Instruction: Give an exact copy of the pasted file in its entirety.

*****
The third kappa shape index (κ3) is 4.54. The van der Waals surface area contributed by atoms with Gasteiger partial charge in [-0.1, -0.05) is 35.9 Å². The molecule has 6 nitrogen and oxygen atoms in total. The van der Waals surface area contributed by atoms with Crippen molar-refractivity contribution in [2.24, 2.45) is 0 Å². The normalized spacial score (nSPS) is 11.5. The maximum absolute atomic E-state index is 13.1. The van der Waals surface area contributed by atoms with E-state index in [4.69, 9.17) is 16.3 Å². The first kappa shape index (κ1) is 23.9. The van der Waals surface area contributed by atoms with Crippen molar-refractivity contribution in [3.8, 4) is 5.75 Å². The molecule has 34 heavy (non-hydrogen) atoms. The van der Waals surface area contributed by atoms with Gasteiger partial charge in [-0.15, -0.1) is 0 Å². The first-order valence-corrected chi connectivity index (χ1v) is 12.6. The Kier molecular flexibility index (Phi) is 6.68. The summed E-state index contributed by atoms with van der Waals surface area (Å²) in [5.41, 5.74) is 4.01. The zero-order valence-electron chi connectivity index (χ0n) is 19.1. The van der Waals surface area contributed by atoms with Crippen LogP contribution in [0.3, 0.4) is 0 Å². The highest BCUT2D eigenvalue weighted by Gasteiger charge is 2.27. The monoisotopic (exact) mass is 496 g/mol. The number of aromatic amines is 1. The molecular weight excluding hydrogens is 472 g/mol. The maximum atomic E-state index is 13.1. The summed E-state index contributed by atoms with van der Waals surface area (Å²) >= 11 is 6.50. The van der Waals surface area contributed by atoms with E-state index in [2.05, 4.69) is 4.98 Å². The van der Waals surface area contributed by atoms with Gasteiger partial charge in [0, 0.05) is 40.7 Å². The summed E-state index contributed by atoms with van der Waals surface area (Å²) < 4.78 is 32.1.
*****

The third kappa shape index (κ3) is 4.54. The van der Waals surface area contributed by atoms with Gasteiger partial charge in [-0.1, -0.05) is 35.9 Å². The molecule has 6 nitrogen and oxygen atoms in total. The van der Waals surface area contributed by atoms with Crippen molar-refractivity contribution in [2.24, 2.45) is 0 Å². The normalized spacial score (nSPS) is 11.5. The maximum absolute atomic E-state index is 13.1. The van der Waals surface area contributed by atoms with E-state index in [4.69, 9.17) is 16.3 Å². The first kappa shape index (κ1) is 23.9. The van der Waals surface area contributed by atoms with Crippen molar-refractivity contribution in [3.8, 4) is 5.75 Å². The molecule has 34 heavy (non-hydrogen) atoms. The van der Waals surface area contributed by atoms with Gasteiger partial charge in [-0.15, -0.1) is 0 Å². The first-order valence-corrected chi connectivity index (χ1v) is 12.6. The Kier molecular flexibility index (Phi) is 6.68. The summed E-state index contributed by atoms with van der Waals surface area (Å²) in [5.41, 5.74) is 4.01. The zero-order valence-electron chi connectivity index (χ0n) is 19.1. The van der Waals surface area contributed by atoms with Crippen LogP contribution in [0.3, 0.4) is 0 Å². The highest BCUT2D eigenvalue weighted by Gasteiger charge is 2.27. The monoisotopic (exact) mass is 496 g/mol. The number of aromatic amines is 1. The molecular weight excluding hydrogens is 472 g/mol. The maximum atomic E-state index is 13.1. The summed E-state index contributed by atoms with van der Waals surface area (Å²) >= 11 is 6.50. The van der Waals surface area contributed by atoms with E-state index in [2.05, 4.69) is 4.98 Å². The van der Waals surface area contributed by atoms with Gasteiger partial charge in [0, 0.05) is 40.7 Å². The summed E-state index contributed by atoms with van der Waals surface area (Å²) < 4.78 is 32.1.